Primary and Contingent Beneficiaries
Each life insurance contract comes with its own beneficiary form. Your beneficiary gets the insurance money -- which is not subject to income tax -- upon your death. You may specify as many beneficiaries as you want and divide the proceeds among any number of beneficiaries. It’s a good idea to name a contingent beneficiary in case your primary beneficiary dies before you. A change in family circumstances such as marriage, divorce, birth or adoption can create unintended beneficiaries. Experts say it’s prudent to consider updating your beneficiary form after a major life event.
A life insurance beneficiary can generally be changed in Kansas by the owner of the policy at any time for any reason. Usually, the owner and the insured are the same person, but not always. You have no right to change a beneficiary when another individual owns a policy on your life. Generally, anyone can insure an individual’s life provided there is consent and a financial connection. Get a change of beneficiary form from your insurance agent or company and sign it in front of a witness. Once submitted, it will bear the time and date to prove it was completed after the original policy. While it’s usually not a problem to change a beneficiary, many insurance companies have their own rules and processes you must follow. Check your contract.
A change in beneficiary may be made after the policy is taken out, but there are two primary exceptions. Although rare, a life insurance contract may expressly prohibit any change in beneficiary. Also, you cannot make a change when the person named in the contract is designated an “irrevocable beneficiary.” As the name suggests, an irrevocable beneficiary cannot be removed from a policy unless the beneficiary consents. That’s because an irrevocable beneficiary can be viewed as a “co-owner” of the policy and changes require the consent of all owners.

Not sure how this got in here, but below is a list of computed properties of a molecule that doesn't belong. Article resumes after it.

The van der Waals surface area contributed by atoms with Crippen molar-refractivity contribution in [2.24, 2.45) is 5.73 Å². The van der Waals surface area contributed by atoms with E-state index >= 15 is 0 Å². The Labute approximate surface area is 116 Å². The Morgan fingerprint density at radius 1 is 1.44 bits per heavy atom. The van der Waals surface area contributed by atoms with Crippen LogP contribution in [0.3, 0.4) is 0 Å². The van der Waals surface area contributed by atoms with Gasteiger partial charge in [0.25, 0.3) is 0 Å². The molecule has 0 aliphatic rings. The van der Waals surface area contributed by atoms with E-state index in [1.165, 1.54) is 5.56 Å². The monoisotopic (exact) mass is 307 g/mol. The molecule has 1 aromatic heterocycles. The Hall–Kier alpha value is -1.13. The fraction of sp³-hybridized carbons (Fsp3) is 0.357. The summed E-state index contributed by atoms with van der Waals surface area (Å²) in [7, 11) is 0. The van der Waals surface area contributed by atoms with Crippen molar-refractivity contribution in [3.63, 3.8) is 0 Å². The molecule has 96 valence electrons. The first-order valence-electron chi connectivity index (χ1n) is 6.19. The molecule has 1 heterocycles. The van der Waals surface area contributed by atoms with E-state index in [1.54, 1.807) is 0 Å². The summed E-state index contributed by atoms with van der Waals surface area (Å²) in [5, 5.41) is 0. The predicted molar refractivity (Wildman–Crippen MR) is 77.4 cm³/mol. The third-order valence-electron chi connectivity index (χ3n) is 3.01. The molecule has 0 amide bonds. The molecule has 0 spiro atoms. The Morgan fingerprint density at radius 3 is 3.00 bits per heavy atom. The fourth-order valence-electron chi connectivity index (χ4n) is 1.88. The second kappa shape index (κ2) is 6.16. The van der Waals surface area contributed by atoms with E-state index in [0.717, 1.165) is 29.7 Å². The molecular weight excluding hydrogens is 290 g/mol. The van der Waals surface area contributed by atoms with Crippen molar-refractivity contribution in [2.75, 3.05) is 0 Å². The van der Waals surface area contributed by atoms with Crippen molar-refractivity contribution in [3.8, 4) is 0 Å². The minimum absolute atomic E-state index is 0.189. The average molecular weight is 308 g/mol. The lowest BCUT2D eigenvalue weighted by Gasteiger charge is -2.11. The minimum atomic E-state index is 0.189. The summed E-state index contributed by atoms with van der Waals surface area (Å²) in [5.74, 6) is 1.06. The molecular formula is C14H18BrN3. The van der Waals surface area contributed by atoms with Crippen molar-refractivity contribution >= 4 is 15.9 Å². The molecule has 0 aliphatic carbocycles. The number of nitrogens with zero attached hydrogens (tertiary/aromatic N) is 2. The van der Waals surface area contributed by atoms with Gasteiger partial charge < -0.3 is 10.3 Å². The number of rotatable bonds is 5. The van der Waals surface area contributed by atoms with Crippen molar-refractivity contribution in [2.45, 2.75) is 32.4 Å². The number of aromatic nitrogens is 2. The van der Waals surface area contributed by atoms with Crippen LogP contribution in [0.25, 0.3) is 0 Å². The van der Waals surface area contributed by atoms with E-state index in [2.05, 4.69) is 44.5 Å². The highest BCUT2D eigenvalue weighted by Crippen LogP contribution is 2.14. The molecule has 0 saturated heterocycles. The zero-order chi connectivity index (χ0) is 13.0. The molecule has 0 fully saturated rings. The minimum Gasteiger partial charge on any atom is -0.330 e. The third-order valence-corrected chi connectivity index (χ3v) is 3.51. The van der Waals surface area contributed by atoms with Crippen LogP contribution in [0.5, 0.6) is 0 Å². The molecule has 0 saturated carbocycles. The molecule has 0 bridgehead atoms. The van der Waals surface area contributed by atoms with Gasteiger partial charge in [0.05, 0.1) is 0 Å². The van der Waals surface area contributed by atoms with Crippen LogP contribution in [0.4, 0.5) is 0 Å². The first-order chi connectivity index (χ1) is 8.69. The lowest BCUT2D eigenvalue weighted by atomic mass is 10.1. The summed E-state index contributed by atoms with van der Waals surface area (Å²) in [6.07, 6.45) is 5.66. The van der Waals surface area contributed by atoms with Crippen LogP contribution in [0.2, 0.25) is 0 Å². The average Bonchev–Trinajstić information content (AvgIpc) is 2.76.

If you die without naming a beneficiary, your life insurance benefit will go to your estate. Your will then controls who inherits the money. If you have no will, state inheritance laws govern the distribution of the life insurance proceeds that have become part of an estate. Kansas law describes which relatives inherit how much of your estate -- rules that are referred to as laws of "intestate succession." Once a policy becomes an estate asset, it becomes subject to creditors, who can siphon significant amounts of money meant for your beneficiaries.